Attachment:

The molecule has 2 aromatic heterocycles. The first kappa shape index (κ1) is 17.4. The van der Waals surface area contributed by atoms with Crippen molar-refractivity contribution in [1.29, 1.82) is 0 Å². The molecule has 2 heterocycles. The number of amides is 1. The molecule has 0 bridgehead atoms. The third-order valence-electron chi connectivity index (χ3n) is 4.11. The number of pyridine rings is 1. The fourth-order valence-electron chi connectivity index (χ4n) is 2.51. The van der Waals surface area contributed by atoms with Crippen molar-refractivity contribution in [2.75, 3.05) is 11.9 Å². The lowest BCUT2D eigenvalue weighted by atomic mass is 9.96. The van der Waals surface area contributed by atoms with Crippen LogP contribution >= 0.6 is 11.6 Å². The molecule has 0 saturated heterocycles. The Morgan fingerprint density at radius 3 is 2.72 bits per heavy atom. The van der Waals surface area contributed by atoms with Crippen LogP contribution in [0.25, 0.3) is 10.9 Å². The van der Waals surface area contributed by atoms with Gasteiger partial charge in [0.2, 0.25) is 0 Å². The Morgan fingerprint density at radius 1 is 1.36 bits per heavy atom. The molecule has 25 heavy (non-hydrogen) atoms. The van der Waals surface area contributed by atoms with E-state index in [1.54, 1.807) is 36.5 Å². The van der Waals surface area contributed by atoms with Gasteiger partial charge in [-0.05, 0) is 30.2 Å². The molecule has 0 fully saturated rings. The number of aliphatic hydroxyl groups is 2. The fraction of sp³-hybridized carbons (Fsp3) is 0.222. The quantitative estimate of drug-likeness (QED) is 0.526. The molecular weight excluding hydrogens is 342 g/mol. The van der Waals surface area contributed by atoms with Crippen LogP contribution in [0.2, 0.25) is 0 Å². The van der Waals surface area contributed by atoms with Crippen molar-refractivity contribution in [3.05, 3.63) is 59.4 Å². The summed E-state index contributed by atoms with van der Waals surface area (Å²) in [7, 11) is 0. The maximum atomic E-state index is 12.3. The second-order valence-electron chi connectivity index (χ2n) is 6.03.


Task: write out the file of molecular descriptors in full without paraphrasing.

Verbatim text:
The molecule has 2 aromatic heterocycles. The first kappa shape index (κ1) is 17.4. The van der Waals surface area contributed by atoms with Crippen molar-refractivity contribution in [1.29, 1.82) is 0 Å². The molecule has 2 heterocycles. The number of amides is 1. The molecule has 0 bridgehead atoms. The third-order valence-electron chi connectivity index (χ3n) is 4.11. The number of pyridine rings is 1. The fourth-order valence-electron chi connectivity index (χ4n) is 2.51. The van der Waals surface area contributed by atoms with Crippen molar-refractivity contribution in [2.75, 3.05) is 11.9 Å². The lowest BCUT2D eigenvalue weighted by atomic mass is 9.96. The van der Waals surface area contributed by atoms with Crippen LogP contribution >= 0.6 is 11.6 Å². The molecule has 0 saturated heterocycles. The Morgan fingerprint density at radius 3 is 2.72 bits per heavy atom. The van der Waals surface area contributed by atoms with Crippen LogP contribution in [0.25, 0.3) is 10.9 Å². The van der Waals surface area contributed by atoms with Gasteiger partial charge in [0.2, 0.25) is 0 Å². The Morgan fingerprint density at radius 1 is 1.36 bits per heavy atom. The molecule has 25 heavy (non-hydrogen) atoms. The van der Waals surface area contributed by atoms with E-state index in [1.54, 1.807) is 36.5 Å². The van der Waals surface area contributed by atoms with Gasteiger partial charge in [-0.05, 0) is 30.2 Å². The molecule has 0 fully saturated rings. The number of aliphatic hydroxyl groups is 2. The fraction of sp³-hybridized carbons (Fsp3) is 0.222. The quantitative estimate of drug-likeness (QED) is 0.526. The molecular weight excluding hydrogens is 342 g/mol. The van der Waals surface area contributed by atoms with Crippen LogP contribution in [0.2, 0.25) is 0 Å². The van der Waals surface area contributed by atoms with Crippen molar-refractivity contribution in [3.05, 3.63) is 59.4 Å². The summed E-state index contributed by atoms with van der Waals surface area (Å²) in [7, 11) is 0. The maximum atomic E-state index is 12.3. The second-order valence-electron chi connectivity index (χ2n) is 6.03.